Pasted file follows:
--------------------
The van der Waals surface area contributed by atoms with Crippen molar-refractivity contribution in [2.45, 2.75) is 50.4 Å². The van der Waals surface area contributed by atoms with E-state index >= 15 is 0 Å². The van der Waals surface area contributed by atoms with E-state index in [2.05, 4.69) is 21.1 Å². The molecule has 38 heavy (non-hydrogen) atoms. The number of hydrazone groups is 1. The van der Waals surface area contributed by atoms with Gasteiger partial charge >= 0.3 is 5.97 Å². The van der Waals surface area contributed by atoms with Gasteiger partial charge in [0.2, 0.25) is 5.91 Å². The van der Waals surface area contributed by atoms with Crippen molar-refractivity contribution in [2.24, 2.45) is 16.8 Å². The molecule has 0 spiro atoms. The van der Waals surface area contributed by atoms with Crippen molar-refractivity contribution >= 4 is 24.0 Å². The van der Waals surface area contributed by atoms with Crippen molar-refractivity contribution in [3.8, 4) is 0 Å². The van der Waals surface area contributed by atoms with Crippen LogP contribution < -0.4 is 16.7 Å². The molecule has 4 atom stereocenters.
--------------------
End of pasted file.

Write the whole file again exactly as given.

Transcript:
The van der Waals surface area contributed by atoms with Crippen molar-refractivity contribution in [2.45, 2.75) is 50.4 Å². The van der Waals surface area contributed by atoms with E-state index >= 15 is 0 Å². The van der Waals surface area contributed by atoms with E-state index in [2.05, 4.69) is 21.1 Å². The molecule has 38 heavy (non-hydrogen) atoms. The number of hydrazone groups is 1. The van der Waals surface area contributed by atoms with Gasteiger partial charge >= 0.3 is 5.97 Å². The van der Waals surface area contributed by atoms with Gasteiger partial charge in [0.2, 0.25) is 5.91 Å². The van der Waals surface area contributed by atoms with Crippen molar-refractivity contribution in [2.24, 2.45) is 16.8 Å². The molecule has 0 spiro atoms. The van der Waals surface area contributed by atoms with Crippen molar-refractivity contribution >= 4 is 24.0 Å². The van der Waals surface area contributed by atoms with Crippen molar-refractivity contribution in [3.8, 4) is 0 Å². The van der Waals surface area contributed by atoms with Crippen LogP contribution < -0.4 is 16.7 Å². The molecule has 4 atom stereocenters.